Once it leaves the compressor station, maybe that’s not necessary. At the point where it’s leaving the compressor station, what you’re wanting to do is start building forecasts and maybe even predictive maintenance tables. When it comes out, sample it down to minute or, instead of minute to minute, maybe it’s every 15 minutes or every hour, depending on what you’re going to use the data for.

Right now, I don’t know that there’s a best practice. That’s where we keep getting hung up in some of our discussions is that there is no perfect answer. It’s part of what you just have to analyze for the business and for the business model, and see what is going to work best. Some of the organizations I’ve worked with have polling rates in the field.

Again, this is probably more upstream side, they’re anywhere from 15 minutes to four hours apart. Call it normal polling rates. Obviously for a compressor station that’s not very functional, you’re wanting second by second, so you can really make sure that the system is operating optimally.

Getting all of the information back, I don’t think that’s necessary. Minute to minute is probably fine in most cases. But I’m sure that’s up for argument.

Russel:  To respond to that, I’m very familiar because we’ve done a couple of compressor monitoring projects, different than compressor optimization but compressor monitoring. The reason those poll rates are slow is because of the quantity of sites that you put on a particular circuit. Your typical type Modbus round robin protocol, you’re only going to get the data when you ask for it.

Are you looking at anything where you’re getting the data like a DNP3 or something like that that’s a report by exception protocol?

Nick:  In some cases, we do have some DNP3, more of the report by exception. At least so far as the projects that I’m involved with now, we’re still in the analysis phase of determining exactly what direction to go, what’s going to fit the company best.

Russel:  Do you have a sense of where you think that’s headed?

Nick:  I do. The operations side has I think pretty much determined that they’re going to do a local historian capture. Then we’ve started working recently on feeding a lot of that information back to a central historian. At the same time, we’re also setting up some more security, like a SCADA, a segmented network for SCADA security and things like that, so all of it’s moving together.

Russel:  It’s the kind of thing that every time I touch one thing, everything else is impacted.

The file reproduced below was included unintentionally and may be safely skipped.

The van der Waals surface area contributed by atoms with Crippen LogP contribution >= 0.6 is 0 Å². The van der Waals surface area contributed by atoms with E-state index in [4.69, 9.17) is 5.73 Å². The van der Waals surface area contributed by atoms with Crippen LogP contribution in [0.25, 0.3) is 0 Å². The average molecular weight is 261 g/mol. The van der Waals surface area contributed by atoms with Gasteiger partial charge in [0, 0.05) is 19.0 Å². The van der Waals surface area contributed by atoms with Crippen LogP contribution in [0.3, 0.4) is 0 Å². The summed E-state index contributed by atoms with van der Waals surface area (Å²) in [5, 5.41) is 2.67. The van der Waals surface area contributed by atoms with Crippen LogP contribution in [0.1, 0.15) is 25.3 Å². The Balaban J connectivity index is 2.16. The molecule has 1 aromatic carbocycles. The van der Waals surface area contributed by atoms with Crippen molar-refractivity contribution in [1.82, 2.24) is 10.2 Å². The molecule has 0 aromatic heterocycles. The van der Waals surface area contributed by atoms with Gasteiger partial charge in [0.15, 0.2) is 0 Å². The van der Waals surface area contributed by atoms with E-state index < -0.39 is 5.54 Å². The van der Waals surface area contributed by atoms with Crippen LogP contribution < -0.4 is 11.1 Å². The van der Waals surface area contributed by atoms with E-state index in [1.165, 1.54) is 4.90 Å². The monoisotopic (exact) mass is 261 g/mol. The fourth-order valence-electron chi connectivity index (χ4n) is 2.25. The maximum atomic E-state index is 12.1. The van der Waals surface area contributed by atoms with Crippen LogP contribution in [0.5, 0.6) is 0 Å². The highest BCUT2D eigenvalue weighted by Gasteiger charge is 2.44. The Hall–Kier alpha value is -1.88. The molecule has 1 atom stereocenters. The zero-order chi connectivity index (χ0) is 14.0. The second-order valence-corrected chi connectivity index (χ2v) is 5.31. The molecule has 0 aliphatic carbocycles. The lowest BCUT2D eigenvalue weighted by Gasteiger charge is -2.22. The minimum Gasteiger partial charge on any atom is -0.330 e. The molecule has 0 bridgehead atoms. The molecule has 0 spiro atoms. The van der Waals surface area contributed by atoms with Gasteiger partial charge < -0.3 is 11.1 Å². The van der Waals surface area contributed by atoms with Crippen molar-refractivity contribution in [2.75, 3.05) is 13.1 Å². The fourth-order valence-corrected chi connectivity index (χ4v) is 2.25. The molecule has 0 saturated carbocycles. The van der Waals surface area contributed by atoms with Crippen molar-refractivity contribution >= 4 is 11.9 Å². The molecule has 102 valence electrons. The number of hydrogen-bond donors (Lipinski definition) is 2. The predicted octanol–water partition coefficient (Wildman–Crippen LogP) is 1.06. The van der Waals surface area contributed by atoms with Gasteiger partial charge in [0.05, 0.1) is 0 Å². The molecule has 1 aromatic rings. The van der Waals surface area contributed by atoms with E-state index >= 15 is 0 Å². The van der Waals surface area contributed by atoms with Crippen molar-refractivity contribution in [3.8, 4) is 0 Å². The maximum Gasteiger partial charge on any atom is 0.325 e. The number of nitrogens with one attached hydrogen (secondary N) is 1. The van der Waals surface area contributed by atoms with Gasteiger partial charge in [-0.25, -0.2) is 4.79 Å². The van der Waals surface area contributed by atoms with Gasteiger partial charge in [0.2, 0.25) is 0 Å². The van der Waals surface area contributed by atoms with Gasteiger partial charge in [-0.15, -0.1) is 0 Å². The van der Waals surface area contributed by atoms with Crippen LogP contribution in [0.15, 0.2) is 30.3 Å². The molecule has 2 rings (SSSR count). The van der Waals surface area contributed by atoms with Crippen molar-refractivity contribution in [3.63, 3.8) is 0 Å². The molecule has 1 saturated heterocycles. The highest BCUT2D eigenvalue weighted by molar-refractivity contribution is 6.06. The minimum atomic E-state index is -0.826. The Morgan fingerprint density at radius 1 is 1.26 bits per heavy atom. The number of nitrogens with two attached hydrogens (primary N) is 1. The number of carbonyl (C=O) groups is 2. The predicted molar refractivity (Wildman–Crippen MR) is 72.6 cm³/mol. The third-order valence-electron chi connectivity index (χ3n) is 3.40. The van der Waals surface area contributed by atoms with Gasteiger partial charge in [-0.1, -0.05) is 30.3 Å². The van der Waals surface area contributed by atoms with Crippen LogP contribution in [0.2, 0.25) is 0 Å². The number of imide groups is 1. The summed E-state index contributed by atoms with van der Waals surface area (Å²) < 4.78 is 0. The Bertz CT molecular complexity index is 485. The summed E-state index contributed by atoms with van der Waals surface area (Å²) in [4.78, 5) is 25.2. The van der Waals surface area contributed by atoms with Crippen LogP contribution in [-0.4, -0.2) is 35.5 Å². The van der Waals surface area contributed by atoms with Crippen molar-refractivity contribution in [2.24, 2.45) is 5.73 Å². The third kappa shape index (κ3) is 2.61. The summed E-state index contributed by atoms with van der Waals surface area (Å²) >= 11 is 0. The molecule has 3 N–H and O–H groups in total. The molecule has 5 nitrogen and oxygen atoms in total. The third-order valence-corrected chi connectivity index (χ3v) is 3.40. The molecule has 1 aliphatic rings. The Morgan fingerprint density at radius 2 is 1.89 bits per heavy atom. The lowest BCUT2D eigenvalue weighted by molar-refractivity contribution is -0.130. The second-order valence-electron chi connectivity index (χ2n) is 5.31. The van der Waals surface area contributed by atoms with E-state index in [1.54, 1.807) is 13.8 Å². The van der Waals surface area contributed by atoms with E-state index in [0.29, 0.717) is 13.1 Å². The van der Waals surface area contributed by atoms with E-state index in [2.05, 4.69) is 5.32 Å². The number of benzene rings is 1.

Nick:  Exactly.

Russel:  Years ago, I worked around the space program. It was ridiculous because any time they added one pound to anything, everything changed because I needed more fuel. Everything changed. It’s like that when you start looking at this is the way we’re going to do telemetry, then you start designing your system within those constraints. You can either live with them or not.

Nick:  Right. The IT perspective from a lot of the communications side is you tell us what you need and we’ll build around it so long as money is not an issue.

Russel:  [laughs] How well is that working out?

Nick:  Most companies don’t usually like to hear that. [laughs]

Russel:  Certainly, been my experience.

Nick:  We can give fiber to almost any location. You can get copper to most locations. You can get satellite to a lot of locations.

Getting the data back out again over satellite, it’s gotten better, but you still have to worry about a heavy cloud cover or having antennas for radios turn because of a hard wind or any number of other issues or fiber just getting broken because somebody decided to use a backhoe on them.

Russel:  Anything that gets buried gets broken. That’s a rule.

Nick:  Absolutely. It’s a common problem.

Russel:  One of the thing we did on a project, again, this has been a while back, we actually built a system where the local system was historizing the data three different ways. This was all around the constraints of the RTU we were using. We would take and we would get millisecond data. We would keep that for I think it was four hours, just a four-hour rolling millisec keep data.

We had one second data for 24 hours. Then we had other data that we’d snapshot once every 15 minutes. What would happen is if there was a shutdown on the compressor, it would cry out. There was nothing going on on the telemetry until there was a problem. Then an analyst could demand poll and could get the very rich data. They would use that to determine what was the nature of the failure.

I need to send a mechanic. Do I need to send an electrician? Do I need to send an I&E guy in order to resolve whatever the issue is that I think is going on with this compressor? Just basically trying to reduce the drive time to go to the site. What they were doing before is they’d drive to the site, figure out the problem, drive back, and make a second trip with maybe a different skill set and the right stuff on the truck.

Of course, that’s not really what optimization is all about. It’s a different problem.

Nick:  Absolutely. That’s the beginning to optimization is identifying the issues and being able to at least have a solid monitoring plan and see it working before you can even optimize anything.

Russel:  I think one of the things that is consistent with what we were doing then versus what I hear you saying now is that it seems to make a lot of sense to do the high-rate data locally.

Nick:  Agreed. If you don’t have it, a manned station for whatever reason, obviously, that’s not going to be as valuable.